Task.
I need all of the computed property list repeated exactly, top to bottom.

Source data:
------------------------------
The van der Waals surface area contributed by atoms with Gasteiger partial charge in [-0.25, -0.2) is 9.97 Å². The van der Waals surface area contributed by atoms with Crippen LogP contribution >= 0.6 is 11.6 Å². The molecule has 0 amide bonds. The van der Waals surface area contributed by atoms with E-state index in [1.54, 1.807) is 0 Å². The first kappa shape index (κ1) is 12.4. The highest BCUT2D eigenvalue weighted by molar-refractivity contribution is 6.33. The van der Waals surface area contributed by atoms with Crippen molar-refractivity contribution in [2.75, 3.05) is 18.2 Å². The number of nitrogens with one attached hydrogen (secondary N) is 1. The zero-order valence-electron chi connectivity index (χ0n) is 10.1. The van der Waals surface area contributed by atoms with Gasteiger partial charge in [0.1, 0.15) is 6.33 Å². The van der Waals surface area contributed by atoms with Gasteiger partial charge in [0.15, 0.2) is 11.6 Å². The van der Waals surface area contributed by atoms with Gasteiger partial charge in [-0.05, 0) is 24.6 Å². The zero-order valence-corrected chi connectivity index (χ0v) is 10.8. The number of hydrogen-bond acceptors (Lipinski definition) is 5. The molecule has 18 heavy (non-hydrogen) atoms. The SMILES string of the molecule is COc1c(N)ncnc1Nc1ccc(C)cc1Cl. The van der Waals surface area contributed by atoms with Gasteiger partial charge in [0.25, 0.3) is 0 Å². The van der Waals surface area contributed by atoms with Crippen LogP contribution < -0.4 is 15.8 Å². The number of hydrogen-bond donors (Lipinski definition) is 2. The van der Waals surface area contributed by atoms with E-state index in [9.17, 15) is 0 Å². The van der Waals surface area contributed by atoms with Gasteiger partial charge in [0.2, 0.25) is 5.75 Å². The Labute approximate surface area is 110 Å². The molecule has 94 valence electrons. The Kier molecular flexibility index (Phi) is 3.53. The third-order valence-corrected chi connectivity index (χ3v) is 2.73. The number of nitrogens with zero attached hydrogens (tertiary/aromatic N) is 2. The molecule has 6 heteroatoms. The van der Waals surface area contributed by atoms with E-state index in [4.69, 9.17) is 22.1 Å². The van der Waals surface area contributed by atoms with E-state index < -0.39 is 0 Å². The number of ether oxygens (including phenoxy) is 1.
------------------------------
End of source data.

The van der Waals surface area contributed by atoms with Gasteiger partial charge in [-0.25, -0.2) is 9.97 Å². The van der Waals surface area contributed by atoms with Crippen LogP contribution >= 0.6 is 11.6 Å². The molecule has 0 amide bonds. The van der Waals surface area contributed by atoms with E-state index in [1.54, 1.807) is 0 Å². The first kappa shape index (κ1) is 12.4. The highest BCUT2D eigenvalue weighted by molar-refractivity contribution is 6.33. The van der Waals surface area contributed by atoms with Crippen molar-refractivity contribution in [2.75, 3.05) is 18.2 Å². The number of nitrogens with one attached hydrogen (secondary N) is 1. The zero-order valence-electron chi connectivity index (χ0n) is 10.1. The van der Waals surface area contributed by atoms with Gasteiger partial charge in [0.1, 0.15) is 6.33 Å². The van der Waals surface area contributed by atoms with Gasteiger partial charge in [0.15, 0.2) is 11.6 Å². The van der Waals surface area contributed by atoms with Gasteiger partial charge in [-0.05, 0) is 24.6 Å². The zero-order valence-corrected chi connectivity index (χ0v) is 10.8. The number of hydrogen-bond acceptors (Lipinski definition) is 5. The molecule has 18 heavy (non-hydrogen) atoms. The SMILES string of the molecule is COc1c(N)ncnc1Nc1ccc(C)cc1Cl. The van der Waals surface area contributed by atoms with Gasteiger partial charge in [0.25, 0.3) is 0 Å². The van der Waals surface area contributed by atoms with Crippen LogP contribution < -0.4 is 15.8 Å². The number of hydrogen-bond donors (Lipinski definition) is 2. The van der Waals surface area contributed by atoms with E-state index in [9.17, 15) is 0 Å². The van der Waals surface area contributed by atoms with Gasteiger partial charge in [0.2, 0.25) is 5.75 Å². The Labute approximate surface area is 110 Å². The molecule has 94 valence electrons. The Kier molecular flexibility index (Phi) is 3.53. The third-order valence-corrected chi connectivity index (χ3v) is 2.73. The number of nitrogens with zero attached hydrogens (tertiary/aromatic N) is 2. The molecule has 6 heteroatoms. The van der Waals surface area contributed by atoms with E-state index in [4.69, 9.17) is 22.1 Å². The van der Waals surface area contributed by atoms with E-state index < -0.39 is 0 Å². The number of ether oxygens (including phenoxy) is 1.